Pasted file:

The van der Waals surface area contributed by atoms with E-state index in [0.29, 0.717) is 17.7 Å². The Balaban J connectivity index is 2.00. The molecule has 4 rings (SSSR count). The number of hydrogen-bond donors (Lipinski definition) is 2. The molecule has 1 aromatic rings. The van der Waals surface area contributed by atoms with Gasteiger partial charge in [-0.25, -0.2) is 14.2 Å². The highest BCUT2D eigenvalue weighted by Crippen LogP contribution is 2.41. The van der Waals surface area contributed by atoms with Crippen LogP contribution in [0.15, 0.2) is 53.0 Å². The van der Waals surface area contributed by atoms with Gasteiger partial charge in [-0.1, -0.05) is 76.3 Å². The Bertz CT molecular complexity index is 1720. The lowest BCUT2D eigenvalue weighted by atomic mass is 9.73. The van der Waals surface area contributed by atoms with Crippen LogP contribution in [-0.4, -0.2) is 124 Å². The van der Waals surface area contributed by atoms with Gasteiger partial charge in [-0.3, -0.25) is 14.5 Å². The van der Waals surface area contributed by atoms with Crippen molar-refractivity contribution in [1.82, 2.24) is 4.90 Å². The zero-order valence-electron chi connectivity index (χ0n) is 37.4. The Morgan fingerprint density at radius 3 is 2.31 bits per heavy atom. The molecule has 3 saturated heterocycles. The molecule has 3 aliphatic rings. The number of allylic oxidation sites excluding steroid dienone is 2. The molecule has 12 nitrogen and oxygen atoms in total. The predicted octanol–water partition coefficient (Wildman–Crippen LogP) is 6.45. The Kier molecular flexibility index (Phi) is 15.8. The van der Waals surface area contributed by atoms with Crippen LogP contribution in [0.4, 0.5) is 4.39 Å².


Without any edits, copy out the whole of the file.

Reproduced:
The van der Waals surface area contributed by atoms with E-state index in [0.29, 0.717) is 17.7 Å². The Balaban J connectivity index is 2.00. The molecule has 4 rings (SSSR count). The number of hydrogen-bond donors (Lipinski definition) is 2. The molecule has 1 aromatic rings. The van der Waals surface area contributed by atoms with Gasteiger partial charge in [-0.25, -0.2) is 14.2 Å². The highest BCUT2D eigenvalue weighted by Crippen LogP contribution is 2.41. The van der Waals surface area contributed by atoms with Crippen LogP contribution in [0.15, 0.2) is 53.0 Å². The van der Waals surface area contributed by atoms with Gasteiger partial charge in [-0.1, -0.05) is 76.3 Å². The Bertz CT molecular complexity index is 1720. The lowest BCUT2D eigenvalue weighted by atomic mass is 9.73. The van der Waals surface area contributed by atoms with Crippen LogP contribution in [-0.4, -0.2) is 124 Å². The van der Waals surface area contributed by atoms with Gasteiger partial charge in [-0.3, -0.25) is 14.5 Å². The van der Waals surface area contributed by atoms with Crippen molar-refractivity contribution in [1.82, 2.24) is 4.90 Å². The zero-order valence-electron chi connectivity index (χ0n) is 37.4. The Morgan fingerprint density at radius 3 is 2.31 bits per heavy atom. The molecule has 3 saturated heterocycles. The molecule has 3 aliphatic rings. The number of allylic oxidation sites excluding steroid dienone is 2. The molecule has 12 nitrogen and oxygen atoms in total. The predicted octanol–water partition coefficient (Wildman–Crippen LogP) is 6.45. The Kier molecular flexibility index (Phi) is 15.8. The van der Waals surface area contributed by atoms with Crippen LogP contribution in [0.4, 0.5) is 4.39 Å².